• One year or one and a half year duration
• Students can choose their courses
without limitations
Sijil Tinggi Peperiksaan Malaysia (STPM)
• Global recognition
• Low fees (or none)
• Two years duration
• Choice of subjects depends on the
packages offered by schools
wednesday, APril 25, 2012NEW Straits TIMES | PAGE 11
undergraduate focus
A fast track
to medicine,
housands of Form Five students nationwide have just
received their Sijil Pelajaran
Malaysia (SPM) results. Many of
them are mapping out their next
education plan. Choosing the right
education pathway is very important for school leavers as it determines their career thereafter.
Our nation is now focused on
the Economic Transformation
Programme where the private
higher education sector generally
and health science education specifically has been earmarked to
generate economic growth for
the nation.
Masterskill suppor ts the
government’s initiative to encourage students who aspire to venture
into the health and medical field
to take up its Foundation in Health
Sciences programme.
The Foundation in Health Sciences is a preliminary programme
that gives students an insight into
the basics in sciences. This oneyear, fast-track programme is specially tailored to prepare students
for admissions into this inevitably
bright field, distinct from medicine, pharmacy, physiotherapy,
radiotherapy, biomedical science
and other allied health sciences
In conjunction with the recent
release of SPM results, Masterskill
is offering full and partial scholarship for deserving SPM students
to pursue its Foundation in Health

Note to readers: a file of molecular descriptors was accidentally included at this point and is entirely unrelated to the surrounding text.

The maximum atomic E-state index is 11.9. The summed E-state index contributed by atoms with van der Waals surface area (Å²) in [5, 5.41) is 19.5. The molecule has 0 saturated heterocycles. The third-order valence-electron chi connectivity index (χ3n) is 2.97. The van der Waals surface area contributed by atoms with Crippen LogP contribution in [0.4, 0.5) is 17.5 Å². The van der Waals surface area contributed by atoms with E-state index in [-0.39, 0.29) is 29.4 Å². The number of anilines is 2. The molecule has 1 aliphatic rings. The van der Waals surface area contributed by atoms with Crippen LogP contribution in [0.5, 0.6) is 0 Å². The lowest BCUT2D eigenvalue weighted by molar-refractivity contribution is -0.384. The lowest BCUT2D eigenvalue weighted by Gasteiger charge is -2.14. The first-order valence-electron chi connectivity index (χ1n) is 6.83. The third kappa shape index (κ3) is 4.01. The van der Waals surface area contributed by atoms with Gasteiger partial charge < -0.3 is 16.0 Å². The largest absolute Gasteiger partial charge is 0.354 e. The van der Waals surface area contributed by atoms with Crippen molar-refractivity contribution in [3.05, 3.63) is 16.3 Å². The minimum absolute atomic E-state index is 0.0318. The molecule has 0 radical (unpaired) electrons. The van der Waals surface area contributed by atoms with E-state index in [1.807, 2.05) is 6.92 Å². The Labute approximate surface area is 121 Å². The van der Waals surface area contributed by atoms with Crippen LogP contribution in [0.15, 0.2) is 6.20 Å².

Sciences Programme. Full scholarship will be given to students who
have obtained seven As or more in
their SPM and those with less than
seven As but with five credits and
above are entitled for 50 per cent
discount on the total course fee.
Upon completion of the foundation programme, students
can further pursue Masterskill’s
bachelor programmes provided
they meet the minimum requirement.
The programmes includes
the Bachelor of Medicine &
Bachelor of Surgery, Bachelor of
Medical Imaging & Radiotherapy
(Hons), Bachelor of Physiotherapy (Hons), Bachelor of Science
(Hons) Environmental Health &
Safety, Bachelor of Science (Hons)
Heath care Management, Bachelor of Biomedical Science (Hons),
Bachelor of Science (Hons) Paramedic Science, Bachelor of Science (Hons) Occupational Therapy and Bachelor of Pharmacy
(Hons) which is a unique offshore
collaboration programme with
Australia’s La Trobe University.
Masterskill recently obtained
approval from the Ministry of
Higher Education (MoHE) to offer
the Foundation in Health Sciences programme in its six campuses spread nationwide — Cheras, Kota Bahru, Kota Kinabalu,